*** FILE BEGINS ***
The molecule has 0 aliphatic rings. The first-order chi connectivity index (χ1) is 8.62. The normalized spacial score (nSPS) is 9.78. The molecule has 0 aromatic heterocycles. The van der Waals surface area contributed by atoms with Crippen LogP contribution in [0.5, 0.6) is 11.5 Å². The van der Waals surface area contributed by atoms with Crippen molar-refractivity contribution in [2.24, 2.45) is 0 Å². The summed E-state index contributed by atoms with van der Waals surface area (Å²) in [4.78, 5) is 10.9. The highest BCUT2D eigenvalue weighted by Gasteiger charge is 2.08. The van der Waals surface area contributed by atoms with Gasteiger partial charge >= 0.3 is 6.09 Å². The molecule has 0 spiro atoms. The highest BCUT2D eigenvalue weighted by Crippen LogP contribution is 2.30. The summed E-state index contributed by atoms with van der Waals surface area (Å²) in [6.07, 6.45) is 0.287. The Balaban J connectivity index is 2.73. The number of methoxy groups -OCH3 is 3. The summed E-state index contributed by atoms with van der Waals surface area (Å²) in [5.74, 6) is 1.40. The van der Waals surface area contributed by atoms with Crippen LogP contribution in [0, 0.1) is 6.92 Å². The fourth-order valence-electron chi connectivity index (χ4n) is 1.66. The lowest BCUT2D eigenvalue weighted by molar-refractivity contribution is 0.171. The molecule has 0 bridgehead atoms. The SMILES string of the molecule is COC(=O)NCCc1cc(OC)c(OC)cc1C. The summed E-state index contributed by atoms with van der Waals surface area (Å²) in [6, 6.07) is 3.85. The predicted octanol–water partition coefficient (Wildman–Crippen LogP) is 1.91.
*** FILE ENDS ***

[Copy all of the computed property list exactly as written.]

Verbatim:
The molecule has 0 aliphatic rings. The first-order chi connectivity index (χ1) is 8.62. The normalized spacial score (nSPS) is 9.78. The molecule has 0 aromatic heterocycles. The van der Waals surface area contributed by atoms with Crippen LogP contribution in [0.5, 0.6) is 11.5 Å². The van der Waals surface area contributed by atoms with Crippen molar-refractivity contribution in [2.24, 2.45) is 0 Å². The summed E-state index contributed by atoms with van der Waals surface area (Å²) in [4.78, 5) is 10.9. The highest BCUT2D eigenvalue weighted by Gasteiger charge is 2.08. The van der Waals surface area contributed by atoms with Gasteiger partial charge >= 0.3 is 6.09 Å². The molecule has 0 spiro atoms. The highest BCUT2D eigenvalue weighted by Crippen LogP contribution is 2.30. The summed E-state index contributed by atoms with van der Waals surface area (Å²) in [6.07, 6.45) is 0.287. The Balaban J connectivity index is 2.73. The number of methoxy groups -OCH3 is 3. The summed E-state index contributed by atoms with van der Waals surface area (Å²) in [5.74, 6) is 1.40. The van der Waals surface area contributed by atoms with Crippen LogP contribution in [0, 0.1) is 6.92 Å². The fourth-order valence-electron chi connectivity index (χ4n) is 1.66. The lowest BCUT2D eigenvalue weighted by molar-refractivity contribution is 0.171. The molecule has 0 bridgehead atoms. The SMILES string of the molecule is COC(=O)NCCc1cc(OC)c(OC)cc1C. The summed E-state index contributed by atoms with van der Waals surface area (Å²) in [6, 6.07) is 3.85. The predicted octanol–water partition coefficient (Wildman–Crippen LogP) is 1.91.